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Self-listing not allowed under current norms: Watchdog Sebi to NSE

As it gears up to get listed, leading bourse NSE has been told by the markets regulator Sebi that the present regulations do not provide for ‘self-listing’ of a stock exchange. The National Stock Exchange (NSE) has been pitching hard for either self-listing or direct supervision by Sebi, and not by a rival exchange, in case of cross-listing.

In response to a letter from NSE, Securities and Exchange Board of India (Sebi) has now clarified that the “present regulatory framework does not provide for self-listing”. The matter is now likely to be discussed by the Listing Committee set up by NSE, as also by the exchange’s board to decide on the next course of action.

However, Sebi was silent on amending guidelines to allow self-listing in future, or on supervision by the regulator in case of NSE getting listed on its rival exchange BSE. Such models of exchange listings are present globally for avoiding any potential abuse of information by a competitor.

Sources said the NSE is also engaged with Sebi on the matter of its proposed restructuring and the dialogue is continuing between the two in this regard. Sebi had sought clarifications from NSE on rationale for segregating regulatory functions from other segments and the bourse replied to the regulator’s queries in this regard.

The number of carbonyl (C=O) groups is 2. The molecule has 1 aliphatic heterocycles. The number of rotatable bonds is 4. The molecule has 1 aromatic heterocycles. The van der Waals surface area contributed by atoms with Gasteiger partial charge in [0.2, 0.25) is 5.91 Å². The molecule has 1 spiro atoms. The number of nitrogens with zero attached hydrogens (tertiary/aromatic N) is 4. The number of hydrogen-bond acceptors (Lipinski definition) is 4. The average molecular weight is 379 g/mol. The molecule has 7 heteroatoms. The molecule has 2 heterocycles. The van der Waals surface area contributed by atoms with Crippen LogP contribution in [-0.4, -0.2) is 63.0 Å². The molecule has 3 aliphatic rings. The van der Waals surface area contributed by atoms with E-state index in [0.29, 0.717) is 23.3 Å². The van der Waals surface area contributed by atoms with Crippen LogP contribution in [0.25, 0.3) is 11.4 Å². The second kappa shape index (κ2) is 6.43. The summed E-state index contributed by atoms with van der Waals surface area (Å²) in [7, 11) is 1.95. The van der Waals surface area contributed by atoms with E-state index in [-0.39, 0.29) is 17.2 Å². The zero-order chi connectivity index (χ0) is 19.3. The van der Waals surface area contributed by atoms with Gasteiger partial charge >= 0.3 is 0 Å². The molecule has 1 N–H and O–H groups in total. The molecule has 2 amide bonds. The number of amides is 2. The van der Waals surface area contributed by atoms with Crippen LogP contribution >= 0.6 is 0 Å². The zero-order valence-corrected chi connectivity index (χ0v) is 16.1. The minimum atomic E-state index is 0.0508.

When contacted, NSE’s Managing Director and CEO Chitra Ramkrishna said, “We are in receipt of communications from time to time from Sebi on both self-listing and restructuring. Our listing committee and the NSE board will evaluate all such communications in ensuing meetings. All these are part of iterative processes.”  NSE’s rival BSE has also started its own process to get listed and it is open to the idea of cross-listing. BSE has already received in-principle approval from Sebi to launch its IPO and get listed. As per Sebi regulations, which were put in place after recommendations of an expert panel and a long-drawn consultation process involving all stakeholders and the general public, a stock exchange cannot list its shares on its own platform, but can get listed on another bourse.

After facing intense pressure from the shareholders, NSE in February had formed a committee to expedite the listing process and seek support for self-listing. The listing committee comprises NSE board members, shareholder representatives and the management. Recently, Sebi Chairman U K Sinha had also made it clear that the current norms do not permit self-listing but the regulator was open to look into issues faced by the exchanges. 
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